Gold slipped on Wednesday, adding to its deepest monthly losses in over three years as strong U.S. economic data buoyed the dollar and further cemented the case for hiking rates in December.
U.S. private employers stepped up hiring in November much more than expected and consumer spending increased last month, giving more ammunition to the Federal Reserve for a rate increase.
The data helped the dollar climb half a percent against a basket of major currencies after last week touching the highest levels for almost 14 years.
Gold is highly sensitive to rising rates, which lift the opportunity cost of holding non-yielding assets such as bullion, while boosting the dollar, in which it is priced.
Gold has shed nearly 8 percent in November, the biggest monthly fall since June 2013, hurt by a rally in the U.S. dollar on surging Treasury yields as investors believed President-elect Donald Trump's policies would invoke faster inflation.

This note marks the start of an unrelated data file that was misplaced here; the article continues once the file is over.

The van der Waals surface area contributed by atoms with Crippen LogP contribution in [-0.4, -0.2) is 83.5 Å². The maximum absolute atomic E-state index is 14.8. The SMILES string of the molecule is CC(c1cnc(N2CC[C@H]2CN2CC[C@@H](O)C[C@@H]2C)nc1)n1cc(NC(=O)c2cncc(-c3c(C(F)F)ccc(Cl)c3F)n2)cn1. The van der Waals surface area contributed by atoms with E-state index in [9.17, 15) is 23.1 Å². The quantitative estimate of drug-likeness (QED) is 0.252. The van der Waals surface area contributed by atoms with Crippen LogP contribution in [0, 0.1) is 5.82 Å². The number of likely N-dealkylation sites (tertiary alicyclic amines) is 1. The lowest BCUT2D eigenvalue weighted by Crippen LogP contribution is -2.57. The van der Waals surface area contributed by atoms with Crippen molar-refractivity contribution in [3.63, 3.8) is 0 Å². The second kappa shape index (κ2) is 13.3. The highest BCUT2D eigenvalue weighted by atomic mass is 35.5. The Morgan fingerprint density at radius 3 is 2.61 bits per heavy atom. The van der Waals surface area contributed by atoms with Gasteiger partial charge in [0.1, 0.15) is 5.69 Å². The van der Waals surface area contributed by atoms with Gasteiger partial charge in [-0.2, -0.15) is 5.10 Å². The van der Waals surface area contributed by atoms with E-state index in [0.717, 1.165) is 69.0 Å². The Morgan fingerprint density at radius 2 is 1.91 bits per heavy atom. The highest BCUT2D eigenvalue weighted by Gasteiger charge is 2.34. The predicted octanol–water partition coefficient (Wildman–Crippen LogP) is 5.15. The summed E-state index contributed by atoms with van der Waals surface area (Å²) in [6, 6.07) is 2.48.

"Recently there's been a perfect storm against gold with higher risk appetite, rising stock markets and bond yields, massive ETF (exchange traded fund) outflows and the withdrawal of speculative financial investors," said analyst Daniel Briesemann at Commerzbank in Frankfurt.
"We don't think this is over yet. Normally lower prices should attract higher demand, but the Indian situation is putting the brakes on gold buying."
The shock withdrawal of high-value notes to fight "black money" in India, the world's second biggest consumer of gold, has hit gold demand there during the peak wedding season.
Silver fell 0.7 percent to $16.48 an ounce while platinum shed 0.8 percent to $910.
Palladium climbed to an intraday high of $772.70 an ounce, its strongest since June 2015, paring gains to $770.25, up 1.3 percent.
Palladium has risen over 23 percent this month, its best since February 2008, outperforming other metals.
That rise has been mostly driven by speculators, overshooting levels that are supported by supply/demand fundamentals, and so the metal was likely to see a correction of over $100, Briesemann said.